My attention was recently drawn to a site called 55 Theses that goes a step further and assembles Rose's ideas in an online series of posts, videos, and small essays - and then asks "knowing this, what can we do to make a difference in our own health and longevity?"
Quote:These theses are intended to supply a re-visioning of the scientific foundations of health and medicine. Rather than making small adjustments to a body of medical knowledge which has been developing by accretion since the time of Hippocrates, this re-visioning starts with a firm rejection of the present reductionist foundations of medicine. The human body is not an inert vessel that can be fairly viewed in terms of a definable set of chemical reactions. Rather, it is a product of an evolutionary process that has been ongoing for billions of years, an evolutionary process that has been directed by natural selection. As such, it will be argued that evolutionary biology provides the only secure foundation for understanding our health and for improving the practice of medicine.
I recommend taking an hour or two to walk through 55 Theses. In essence, it is a step by step overview that builds supporting evidence for specific changes in human lifestyle and diet that are predicted to lead to improved health and slower aging. In the end this largely boils down to "stop eating things that you are not well adapted to eat, from an evolutionary perspective."
Quote:Older adults from all human populations are not adequately adapted to agricultural patterns of nutrition and activity, resulting in an amplification of aging under such conditions.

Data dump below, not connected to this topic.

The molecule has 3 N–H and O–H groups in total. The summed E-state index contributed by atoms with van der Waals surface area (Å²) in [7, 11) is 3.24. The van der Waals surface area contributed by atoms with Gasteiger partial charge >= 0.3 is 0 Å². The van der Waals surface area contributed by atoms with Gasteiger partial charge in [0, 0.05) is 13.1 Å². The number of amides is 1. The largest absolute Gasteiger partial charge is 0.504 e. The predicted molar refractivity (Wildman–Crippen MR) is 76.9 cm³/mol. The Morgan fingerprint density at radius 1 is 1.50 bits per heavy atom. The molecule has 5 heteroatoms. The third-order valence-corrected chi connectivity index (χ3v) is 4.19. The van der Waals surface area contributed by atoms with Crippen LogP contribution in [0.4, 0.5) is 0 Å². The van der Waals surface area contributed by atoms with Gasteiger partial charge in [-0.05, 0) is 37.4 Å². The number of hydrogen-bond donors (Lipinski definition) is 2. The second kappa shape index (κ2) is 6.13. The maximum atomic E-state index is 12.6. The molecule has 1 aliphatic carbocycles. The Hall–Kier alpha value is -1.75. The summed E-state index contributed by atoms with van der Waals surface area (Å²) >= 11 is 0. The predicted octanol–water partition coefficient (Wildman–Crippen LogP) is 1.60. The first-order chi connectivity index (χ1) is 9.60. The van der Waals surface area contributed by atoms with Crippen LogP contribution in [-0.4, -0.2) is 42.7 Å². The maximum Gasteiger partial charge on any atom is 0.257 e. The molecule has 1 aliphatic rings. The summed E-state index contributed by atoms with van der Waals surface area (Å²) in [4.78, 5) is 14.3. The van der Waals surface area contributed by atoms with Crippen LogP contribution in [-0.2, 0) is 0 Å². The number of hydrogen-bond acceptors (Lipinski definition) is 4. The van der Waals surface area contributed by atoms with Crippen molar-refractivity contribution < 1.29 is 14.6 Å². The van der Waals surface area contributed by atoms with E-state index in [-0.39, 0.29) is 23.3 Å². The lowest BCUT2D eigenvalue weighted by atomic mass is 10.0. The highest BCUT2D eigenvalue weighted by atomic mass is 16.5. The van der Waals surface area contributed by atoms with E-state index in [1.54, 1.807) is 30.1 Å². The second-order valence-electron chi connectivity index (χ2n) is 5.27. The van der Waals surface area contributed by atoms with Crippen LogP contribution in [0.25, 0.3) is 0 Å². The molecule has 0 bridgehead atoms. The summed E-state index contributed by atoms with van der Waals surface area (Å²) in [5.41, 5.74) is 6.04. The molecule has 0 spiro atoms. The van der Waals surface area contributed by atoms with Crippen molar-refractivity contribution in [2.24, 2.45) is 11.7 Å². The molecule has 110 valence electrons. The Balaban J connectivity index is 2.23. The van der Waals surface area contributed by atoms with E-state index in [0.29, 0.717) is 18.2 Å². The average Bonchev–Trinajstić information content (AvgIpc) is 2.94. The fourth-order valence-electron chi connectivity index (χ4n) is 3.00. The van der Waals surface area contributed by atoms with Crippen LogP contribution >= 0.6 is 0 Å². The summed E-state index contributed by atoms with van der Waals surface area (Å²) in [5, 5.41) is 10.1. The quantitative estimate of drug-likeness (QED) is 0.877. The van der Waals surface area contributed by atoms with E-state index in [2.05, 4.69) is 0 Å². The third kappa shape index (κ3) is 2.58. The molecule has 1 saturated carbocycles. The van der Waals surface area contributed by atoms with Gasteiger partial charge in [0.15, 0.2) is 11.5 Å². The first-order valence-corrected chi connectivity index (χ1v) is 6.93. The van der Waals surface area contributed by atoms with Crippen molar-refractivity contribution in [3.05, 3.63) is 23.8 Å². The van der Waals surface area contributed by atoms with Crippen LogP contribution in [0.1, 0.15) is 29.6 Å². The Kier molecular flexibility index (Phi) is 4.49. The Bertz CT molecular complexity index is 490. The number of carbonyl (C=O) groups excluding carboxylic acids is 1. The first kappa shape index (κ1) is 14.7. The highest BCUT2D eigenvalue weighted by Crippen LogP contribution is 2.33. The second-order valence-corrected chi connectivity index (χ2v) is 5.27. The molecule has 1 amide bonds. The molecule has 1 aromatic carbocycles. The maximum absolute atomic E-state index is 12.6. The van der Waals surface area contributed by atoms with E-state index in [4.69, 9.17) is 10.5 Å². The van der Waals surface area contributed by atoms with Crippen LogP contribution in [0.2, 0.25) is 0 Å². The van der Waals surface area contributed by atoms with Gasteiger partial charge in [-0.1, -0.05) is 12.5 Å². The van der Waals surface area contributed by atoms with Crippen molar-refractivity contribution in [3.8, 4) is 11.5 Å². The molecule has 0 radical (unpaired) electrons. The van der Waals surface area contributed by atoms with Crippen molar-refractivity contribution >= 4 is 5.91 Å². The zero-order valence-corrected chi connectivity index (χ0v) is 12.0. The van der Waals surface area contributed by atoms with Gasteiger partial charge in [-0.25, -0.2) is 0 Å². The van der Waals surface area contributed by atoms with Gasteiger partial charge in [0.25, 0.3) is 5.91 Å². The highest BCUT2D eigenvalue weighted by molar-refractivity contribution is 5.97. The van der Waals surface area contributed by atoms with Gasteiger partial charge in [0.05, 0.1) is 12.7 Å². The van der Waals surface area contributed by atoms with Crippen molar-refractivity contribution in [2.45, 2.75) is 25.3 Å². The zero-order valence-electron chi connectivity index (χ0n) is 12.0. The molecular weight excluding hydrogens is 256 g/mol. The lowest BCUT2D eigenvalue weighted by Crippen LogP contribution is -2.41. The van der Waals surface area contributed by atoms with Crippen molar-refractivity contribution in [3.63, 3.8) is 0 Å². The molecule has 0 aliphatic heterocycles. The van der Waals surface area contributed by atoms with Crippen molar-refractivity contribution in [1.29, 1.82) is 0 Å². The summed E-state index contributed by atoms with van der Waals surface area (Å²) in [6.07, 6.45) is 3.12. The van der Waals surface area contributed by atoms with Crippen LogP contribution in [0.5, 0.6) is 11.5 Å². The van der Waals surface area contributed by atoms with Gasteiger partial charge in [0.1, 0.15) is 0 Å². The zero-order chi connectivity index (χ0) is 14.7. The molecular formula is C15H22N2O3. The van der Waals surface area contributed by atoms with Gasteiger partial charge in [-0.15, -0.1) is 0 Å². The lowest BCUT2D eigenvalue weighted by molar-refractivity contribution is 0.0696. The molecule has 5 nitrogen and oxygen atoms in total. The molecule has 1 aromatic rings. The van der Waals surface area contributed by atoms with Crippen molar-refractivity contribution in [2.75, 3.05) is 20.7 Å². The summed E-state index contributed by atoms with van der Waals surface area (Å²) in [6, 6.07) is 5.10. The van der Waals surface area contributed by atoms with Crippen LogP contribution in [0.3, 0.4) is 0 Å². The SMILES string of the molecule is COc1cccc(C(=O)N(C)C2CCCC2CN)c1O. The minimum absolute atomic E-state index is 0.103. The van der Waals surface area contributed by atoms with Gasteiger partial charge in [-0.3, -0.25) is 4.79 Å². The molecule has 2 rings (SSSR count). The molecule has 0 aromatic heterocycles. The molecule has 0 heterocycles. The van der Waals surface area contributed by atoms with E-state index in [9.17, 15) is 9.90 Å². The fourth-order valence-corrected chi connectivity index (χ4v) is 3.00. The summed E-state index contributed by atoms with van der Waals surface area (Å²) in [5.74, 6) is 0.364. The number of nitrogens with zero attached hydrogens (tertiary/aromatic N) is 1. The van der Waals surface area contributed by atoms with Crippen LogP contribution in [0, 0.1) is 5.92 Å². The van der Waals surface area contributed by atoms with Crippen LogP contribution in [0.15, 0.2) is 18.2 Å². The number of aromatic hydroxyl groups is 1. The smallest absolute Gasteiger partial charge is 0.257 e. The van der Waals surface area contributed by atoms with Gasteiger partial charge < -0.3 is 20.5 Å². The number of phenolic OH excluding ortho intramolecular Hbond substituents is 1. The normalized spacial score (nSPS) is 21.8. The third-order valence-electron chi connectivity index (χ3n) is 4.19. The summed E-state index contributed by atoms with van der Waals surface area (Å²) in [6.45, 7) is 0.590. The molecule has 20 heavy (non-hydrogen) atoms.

Rose has bred breeding ever-longer lived flies for a great many years, and 55 Theses might be thought of as a framework for extending the same concepts to human practice - analogous to the way in which calorie restriction moved from the lab to a fair-sized community of scientifically-minded human practitioners. I see no reason why a Rosean lifestyle community couldn't arise in the same fashion: it would have a greater weight of scientific evidence behind it than most health-focused gatherings, though I think it has a little way to go in order to catch up with plain old calorie restriction and exercise in that regard. But if this is where the developer of 55 Theses is heading, more power to him I say.
So 55 Theses looks like a good attempt at a philosophy of scientific health practices, similar to the ethos of the calorie restriction community: act upon the implications of supported scientific knowledge of human biochemistry, so as to have the best chance possible of making the best use of our bodies over the long-term. There is uncertainty in all things, science included, and we're all aging - but that doesn't mean it's smart to run heedlessly forward, damaging yourself more than is necessary.
My own experience tracks this - I was initially struck by the new perspective for me that we are designed to be fit and active in mid to late life. But then progressing through the 55 Theses built my understanding and confidence in why this is so.
It also reinforced for me why it is so helpful to eat and live as evolution has shaped me.
This way all the power of evolution is brought to play on my health - not a bad partner to have I assure you.